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Ombudsman Exposes Woman-on-Woman Crime at NPR

In a media world gone messy, National Public Radio provides a steady stream of thoughtful, provocative programs that eschew the soundbite in favor of meaty discussion and insight.

I generally feel like I have learned something after spending time with the station, so I am here to mostly praise NPR not bury it.

As a media-watcher I find myself listening to the station a bit more critically these days. It's no secret that opponents of the station have long held that there is a pronounced liberal lean to its programming, and is therefore one-sided.

I used to think the same thing -- though I thought it to be more of a slight tilt -- until I started listening to the station regularly.

I hear no such thing.

I am satisfied that when dealing with politically sensitive issues, NPR makes an effort to balance the playing field. Their hosts and editors seem to smartly avoid the yahoos on the political fringes, and I say hooray for that.

I will take a quick exit from the point I am meandering to, for this vent, though:

My biggest problem with the station is that it has somehow managed to talk beneath the average sports fan's level. I understand that many people who listen to the station aren't big sports enthusiasts like myself, but that is still no excuse for the station's often shallow approach to the subject by some of its high-brow 'experts.'

These folks talk to us as if we were children that needed our hands held as we cross the street. I cringe when NPR talks sports.

So, NPR, give us sports fans a little more in the way of the SportingNews, and a lot less Weekly Reader. Or maybe it's best if you avoid the subject altogether. I, for one, wouldn't hold it against you.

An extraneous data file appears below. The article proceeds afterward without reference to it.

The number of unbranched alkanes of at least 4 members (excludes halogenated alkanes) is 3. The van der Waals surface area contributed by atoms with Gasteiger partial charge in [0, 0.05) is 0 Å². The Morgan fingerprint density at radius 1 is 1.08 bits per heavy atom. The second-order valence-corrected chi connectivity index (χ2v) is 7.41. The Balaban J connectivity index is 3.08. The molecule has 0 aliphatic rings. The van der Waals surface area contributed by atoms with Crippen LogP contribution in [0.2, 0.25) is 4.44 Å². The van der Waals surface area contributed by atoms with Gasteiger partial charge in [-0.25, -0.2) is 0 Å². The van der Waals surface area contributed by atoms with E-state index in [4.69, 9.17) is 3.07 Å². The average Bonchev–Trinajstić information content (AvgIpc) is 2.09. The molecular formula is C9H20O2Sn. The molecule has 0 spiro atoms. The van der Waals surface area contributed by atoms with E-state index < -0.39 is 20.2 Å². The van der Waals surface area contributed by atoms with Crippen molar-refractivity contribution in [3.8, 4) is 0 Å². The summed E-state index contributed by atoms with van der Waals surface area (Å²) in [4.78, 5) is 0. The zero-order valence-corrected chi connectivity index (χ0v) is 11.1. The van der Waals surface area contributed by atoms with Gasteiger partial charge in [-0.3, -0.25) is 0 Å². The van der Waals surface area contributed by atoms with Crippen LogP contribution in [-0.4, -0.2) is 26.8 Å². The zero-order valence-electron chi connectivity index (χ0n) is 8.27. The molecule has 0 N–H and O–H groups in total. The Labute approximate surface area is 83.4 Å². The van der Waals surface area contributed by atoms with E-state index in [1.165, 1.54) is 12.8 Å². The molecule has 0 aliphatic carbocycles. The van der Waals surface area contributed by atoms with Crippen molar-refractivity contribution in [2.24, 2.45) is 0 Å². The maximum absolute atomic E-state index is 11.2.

That bit of business out of the way, I want to get back to something else I didn't hear on the station, in addition to political posturing: the lack of women experts on its various shows throughout the day.

In a report on its website dated on April 2, the station's ombudsman, Alicia Shepard, submits an in-depth presentation that concludes NPR leans heavily on men to appear as commentators on its array of shows throughout the week.

Again, I never even noticed this in the thousands of hours I have spent with the station, but the numbers Shepard produced are eye-opening. This from the report:

"With the aid of NPR librarian Hannah Sommers, we compiled a list of regular commentators, who are not NPR employees but are paid to appear on air. There are 12 outside commentators who appeared at least 20 times in the last 15 months. The only woman is former NPR staffer, Cokie Roberts (51 times), who is on ME (Morning Edition) most Mondays talking politics."

And according to Shepard things "are equally disturbing" when addressing the gender of news sources in their reporters' stories:

"We also looked at the number of people from outside NPR who were interviewed by NPR news shows, or whose voices appeared in reporters' stories. For this analysis, we examined 104 shows, using a 'constructed week'* sampling technique from April 13, 2009 to Jan. 9, 2010. NPR listeners heard 2,502 male sources and 877 female sources on the shows we sampled. In other words, only 26 percent of the 3,379 voices were female, while 74 percent were male."

Shepard then produces a number of charts that illustrates this male domination in great detail. It's indisputable, but there is another interesting thing Shepard points out early in her thorough report:

"Three out of the five hosts of its (NPR's) biggest shows -- Morning Edition and All Things Considered -- are women. The CEO and the head of the news department are women, as are many other top executives throughout the company."

I have long advocated that diversity -- both on staff and in news-sourcing -- is a key ingredient of producing accurate, well-rounded journalism. I have also thought it was a lot easier said than done, and was never satisfied with my performance in this regard back when I was in charge of such things.

So today I feel a little better, but mostly surprised, that the women in charge at NPR don't seem to be doing much better than I did.

As Shepard types: "The news is not encouraging, though NPR is trying to do something about it.

I'll be listening.

(Got a tip, a gripe, or some kudos? Send 'em along.)